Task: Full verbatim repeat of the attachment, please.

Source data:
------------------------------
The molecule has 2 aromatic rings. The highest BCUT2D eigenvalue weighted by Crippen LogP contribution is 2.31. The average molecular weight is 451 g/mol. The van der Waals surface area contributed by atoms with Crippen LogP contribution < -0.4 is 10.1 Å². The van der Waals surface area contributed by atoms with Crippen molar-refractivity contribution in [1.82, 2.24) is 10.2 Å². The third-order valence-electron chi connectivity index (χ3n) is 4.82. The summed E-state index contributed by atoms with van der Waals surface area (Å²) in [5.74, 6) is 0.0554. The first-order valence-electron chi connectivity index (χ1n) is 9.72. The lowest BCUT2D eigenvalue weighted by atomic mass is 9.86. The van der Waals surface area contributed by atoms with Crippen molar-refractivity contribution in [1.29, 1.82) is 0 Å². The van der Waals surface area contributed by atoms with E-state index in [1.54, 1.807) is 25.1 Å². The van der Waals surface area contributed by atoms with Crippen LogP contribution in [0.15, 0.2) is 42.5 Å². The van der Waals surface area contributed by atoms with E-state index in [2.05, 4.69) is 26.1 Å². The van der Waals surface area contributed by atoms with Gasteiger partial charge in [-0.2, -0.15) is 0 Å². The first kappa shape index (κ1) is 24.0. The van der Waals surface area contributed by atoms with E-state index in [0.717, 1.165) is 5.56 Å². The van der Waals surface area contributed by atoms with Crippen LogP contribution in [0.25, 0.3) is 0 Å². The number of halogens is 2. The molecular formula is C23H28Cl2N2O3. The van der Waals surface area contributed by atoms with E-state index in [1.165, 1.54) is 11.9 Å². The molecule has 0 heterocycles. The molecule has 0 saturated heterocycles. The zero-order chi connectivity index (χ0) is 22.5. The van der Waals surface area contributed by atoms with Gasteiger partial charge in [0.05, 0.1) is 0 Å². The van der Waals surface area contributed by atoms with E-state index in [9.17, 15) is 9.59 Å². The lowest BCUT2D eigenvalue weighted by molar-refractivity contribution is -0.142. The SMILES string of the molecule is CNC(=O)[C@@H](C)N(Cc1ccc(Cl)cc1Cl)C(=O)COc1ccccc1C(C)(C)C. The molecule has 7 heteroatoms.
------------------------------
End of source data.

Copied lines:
The molecule has 2 aromatic rings. The highest BCUT2D eigenvalue weighted by Crippen LogP contribution is 2.31. The average molecular weight is 451 g/mol. The van der Waals surface area contributed by atoms with Crippen LogP contribution < -0.4 is 10.1 Å². The van der Waals surface area contributed by atoms with Crippen molar-refractivity contribution in [1.82, 2.24) is 10.2 Å². The third-order valence-electron chi connectivity index (χ3n) is 4.82. The summed E-state index contributed by atoms with van der Waals surface area (Å²) in [5.74, 6) is 0.0554. The first-order valence-electron chi connectivity index (χ1n) is 9.72. The lowest BCUT2D eigenvalue weighted by atomic mass is 9.86. The van der Waals surface area contributed by atoms with Crippen molar-refractivity contribution in [1.29, 1.82) is 0 Å². The van der Waals surface area contributed by atoms with E-state index in [1.54, 1.807) is 25.1 Å². The van der Waals surface area contributed by atoms with Crippen LogP contribution in [0.15, 0.2) is 42.5 Å². The van der Waals surface area contributed by atoms with E-state index in [2.05, 4.69) is 26.1 Å². The van der Waals surface area contributed by atoms with Gasteiger partial charge in [-0.2, -0.15) is 0 Å². The first kappa shape index (κ1) is 24.0. The van der Waals surface area contributed by atoms with E-state index in [0.717, 1.165) is 5.56 Å². The van der Waals surface area contributed by atoms with Crippen LogP contribution in [0.25, 0.3) is 0 Å². The number of halogens is 2. The molecular formula is C23H28Cl2N2O3. The van der Waals surface area contributed by atoms with E-state index in [1.165, 1.54) is 11.9 Å². The molecule has 0 heterocycles. The molecule has 0 saturated heterocycles. The zero-order chi connectivity index (χ0) is 22.5. The van der Waals surface area contributed by atoms with Gasteiger partial charge in [0.05, 0.1) is 0 Å². The van der Waals surface area contributed by atoms with E-state index in [9.17, 15) is 9.59 Å². The lowest BCUT2D eigenvalue weighted by molar-refractivity contribution is -0.142. The SMILES string of the molecule is CNC(=O)[C@@H](C)N(Cc1ccc(Cl)cc1Cl)C(=O)COc1ccccc1C(C)(C)C. The molecule has 7 heteroatoms.